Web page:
This trend can be a challenge for marketers to take advantage of because they have not been rolled out to all websites, nor has Google announced that they are permanent.

For the sites that do receive the extra real estate, however, there are great opportunities for including more keywords and more compelling descriptions to help attract people to the website.

To take advantage of these developments, you should consider:

  • Continuing to use your main keyword at the beginning of your title and meta description in case you are restricted to the original character limits
  • Using the extra space to expand your description
  • If your meta descriptions are less than 100 characters, increase them to avoid having your description get buried with the new longer limits

SEM alignment and intent signals

Since searches with commercial intent on average display a higher number of ads at the top of the page than other searches, click-through-rates are lower for organic search results as compared to those with fewer top-of-the-page.

4 pack results

Knowing which terms have organic search results above the fold is critical to prioritizing efforts.

For these topics, organic and paid search teams should work together in targeting these terms to boost ROI for both paid and organic efforts.

It’s also important for these teams to understand what content is currently ranking for these buying terms and to align their content strategy and planning to create web pages and assets that map to what searchers are looking for.

Conversely, for discovery topics where search results have fewer ads, organic search teams should take the lead in identifying content needs and developing high-performing online experiences that attract and convert more customers.

Mobile and speed

Since Google first introduced the AMP project at the end of 2015, the importance of speed, particularly on mobile devices, has grown.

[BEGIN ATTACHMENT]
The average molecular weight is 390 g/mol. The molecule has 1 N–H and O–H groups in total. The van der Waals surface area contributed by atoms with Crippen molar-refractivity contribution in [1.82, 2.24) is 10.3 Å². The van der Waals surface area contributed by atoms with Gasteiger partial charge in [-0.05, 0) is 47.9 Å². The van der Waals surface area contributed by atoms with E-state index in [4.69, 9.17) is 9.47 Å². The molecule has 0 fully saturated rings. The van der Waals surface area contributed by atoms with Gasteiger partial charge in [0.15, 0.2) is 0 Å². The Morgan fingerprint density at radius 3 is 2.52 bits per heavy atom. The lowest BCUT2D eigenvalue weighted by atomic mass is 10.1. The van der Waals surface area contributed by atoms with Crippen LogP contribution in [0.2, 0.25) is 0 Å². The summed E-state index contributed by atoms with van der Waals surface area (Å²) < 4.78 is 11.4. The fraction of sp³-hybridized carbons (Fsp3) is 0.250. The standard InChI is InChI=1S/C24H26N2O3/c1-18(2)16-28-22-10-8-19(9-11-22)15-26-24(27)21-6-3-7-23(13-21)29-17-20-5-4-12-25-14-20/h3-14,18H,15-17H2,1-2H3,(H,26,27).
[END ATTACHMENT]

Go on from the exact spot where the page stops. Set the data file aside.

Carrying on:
Google has always known that slow load times hurt the user experience, which is why a one second delay results in a 7% reduction in conversions. With AMP, Google can amplify the importance of speed.

AMP was initially created for news sites. The format strips away all the extras of a website, helping it load faster. According to Google, using AMP can improve loading speeds by 15 to 85%.

Mobile has also seen a growing emphasis on the importance of micro moments.

micro moments

 

The micro moments describe the reflex of people turning to a device to answer an immediate need.

These needs fall under one of the following categories:

  • The I-want-to-know moments
  • The I-want-to-go moments
  • The I-want-to-buy moments
  • The I-want-to-do moments

When brands are able to answer these needs, they are able to provide the optimal mobile experience and improve their reputation.

These AMP pages serve the I-want-to-know moments in particular. Recently, however, AMP has begun spreading beyond this niche industry to the I-want-to-buy moments, with eBay optimizing millions of pages for ecommerce users.

As speed, due to the AMP optimization, begins to dominate more of the mobile digital ecosystem, it will become even more important for brands to shorten their loading times. Even brands that do not use AMP will still be impacted by the increasing expectations of customers for fast sites.

To make sure your brand is ready, consider:

  • Avoiding unnecessary images and scale down the images that are placed
  • Do not use images that are very complicated and would require long load times
  • Keep only the essential cookies
  • Compress your website if possible

SEO in 2017 is likely to be just as surprising and exciting as it has been in the past. Brands need to use their time now, however, to start strengthening their sites for the trends of the future.